Are you considering adopting a senior dog? Do you feel as if you're navigating uncharted territory? You're not alone.

Our obsession with puppies is entirely understandable. After all, who can resist those tiny paws, soft patches of baby fur, and big, mesmerizing eyes? Our instinct to be drawn towards babies of any species likely explains why most pet parents opt for puppies or younger dogs.

Unfortunately, there are many older dogs in need of homes. When looking for companionship, it can be easy to overlook a senior dog and gravitate towards a fresh-faced puppy who is likely to live another 10-15 years.

In this feature, we will be looking at some of the advantages and challenges of creating a new home for senior dogs and what you need to consider, should the thought of adopting older dogs cross your mind.

Let's get started.


While technically undefined and unspecified, "senior" dogs are usually 8 years or older for larger breeds and 11 years or older for smaller breeds. However, some larger breeds, such as Great Danes, are considered seniors at 6 years old!


An Instant Overview: When adopting a senior dog from a shelter, you might already have had the opportunity to learn almost everything about the dog you are welcoming into your home. Knowing a lot about the dog you are adopting can help you out in the long run, especially in terms of medical history, nutritional, and behavioral requirements. Their behavior can often be more predictable because individual dog personalities are usually developed by that age.

It also helps to know that whenever you adopt a senior dog, there is always a good chance of your prospective dog having pre-existing conditions. When it comes to training and behavior, some dogs may have well-established training while others may have none at all. It's important to remember that many shelter dogs haven't had any previous owners, so you may be starting from scratch. But don't let that intimidate you. Old dogs CAN learn new tricks!

You Become Part of An Experienced Dog's Life: When you adopt a senior dog, you essentially rescue them from a prison-like environment and welcome them into a new, cozy home. Most dogs are left in shelters without ever having the experience of finding a deserving owner. There are also cases wherein dogs found in shelters have experience of being in abusive homes. Your new dog may seem scared, frightened, or anxious at first. Be sure to show your dog where he or she will sleep, their food and water area, and where they will be able to use the restroom. As your dog gets used to his new surroundings, he should calm down and warm up to his new environment. Just give him or her some time. When considering owning a senior dog, it helps to know certain breeds and their temperaments to see if you and your pooch will co-exist peacefully.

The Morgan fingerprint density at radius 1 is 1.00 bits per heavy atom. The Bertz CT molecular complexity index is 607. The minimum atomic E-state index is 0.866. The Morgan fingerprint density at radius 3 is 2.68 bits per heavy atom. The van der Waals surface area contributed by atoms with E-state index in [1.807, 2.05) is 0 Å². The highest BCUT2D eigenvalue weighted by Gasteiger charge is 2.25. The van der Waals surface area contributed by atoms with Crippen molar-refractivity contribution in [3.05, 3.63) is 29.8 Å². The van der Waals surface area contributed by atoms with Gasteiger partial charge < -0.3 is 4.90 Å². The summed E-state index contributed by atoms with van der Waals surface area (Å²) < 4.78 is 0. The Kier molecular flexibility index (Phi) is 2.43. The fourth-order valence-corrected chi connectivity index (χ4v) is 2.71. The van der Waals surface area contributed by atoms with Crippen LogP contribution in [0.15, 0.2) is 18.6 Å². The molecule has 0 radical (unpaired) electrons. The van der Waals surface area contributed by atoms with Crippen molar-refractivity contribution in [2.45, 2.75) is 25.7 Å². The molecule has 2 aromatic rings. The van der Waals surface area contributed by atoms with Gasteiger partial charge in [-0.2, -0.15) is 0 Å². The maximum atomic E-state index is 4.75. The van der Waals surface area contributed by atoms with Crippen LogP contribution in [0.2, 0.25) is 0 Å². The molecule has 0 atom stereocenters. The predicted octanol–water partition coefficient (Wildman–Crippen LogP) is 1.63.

Becoming a pet parent to a dog in their senior years requires patience, time, and a lot of love. While older dogs may not have as much energy or spunk as young puppies, don't let that stop you from encouraging your dog to play, fetch, and exercise. Start a tradition of a daily walk to help facilitate the new relationship. Your dog may resist at first, but over time he will grow to enjoy and look forward to his time with you. If you've adopted a dog that's been in the shelter for a long time, he may be skittish or frightened at first being in new surroundings or new public spaces. If you notice this behavior, start slow and have patience with your dog. Let him know that it's okay. If the nervous behavior continues, go home and try again the next day. As I said, having a senior pet requires patience, time, and a lot of love.

older couple walking a dog



Pre-existing Health Conditions: Probably the most common case for senior dogs; with all their time spent with previous owners, there's always that possibility of old dogs having the aforementioned conditions and ailments. They can also have a fairly hard time keeping up with the energy and vibe of children in the household and can appear to be restless during specific situations. When considering adopting a senior dog, it helps to be sure that you will be willing to cater to their potential needs, should the situation ask for it.

Time Is of the Essence: Just like any other loving pet parent, you're going to want to spend as much time as you can with your dog. With senior dogs, though not always the case, the life expectancy can be deemed low. If the dog still exercises and has an active lifestyle, chances are he or she will live longer than expected. However, that all depends on your pet's previous home environment, overall health, etc.


For starters, you're going to want to make sure that your dog will fit your personality, lifestyle, and commitment. Though some older dogs can certainly be low maintenance, older dogs still have their needs. Next, make sure you do your research on your chosen dog's medical records and requirements so that you will be able to provide for their needs when the time comes. You should always ask the shelter or previous owner for as much information as possible, should the situation allow it. Lastly, cherish every moment you have your dog.

While bringing home an older dog will always have its challenges, welcoming a new dog into the family is still a joyous event. We hope that this guide helped you decide whether or not you want to adopt an older dog.

Ready to start searching? We've partnered with to help potential pet parents find the right dog or cat for them! Click HERE to get started!

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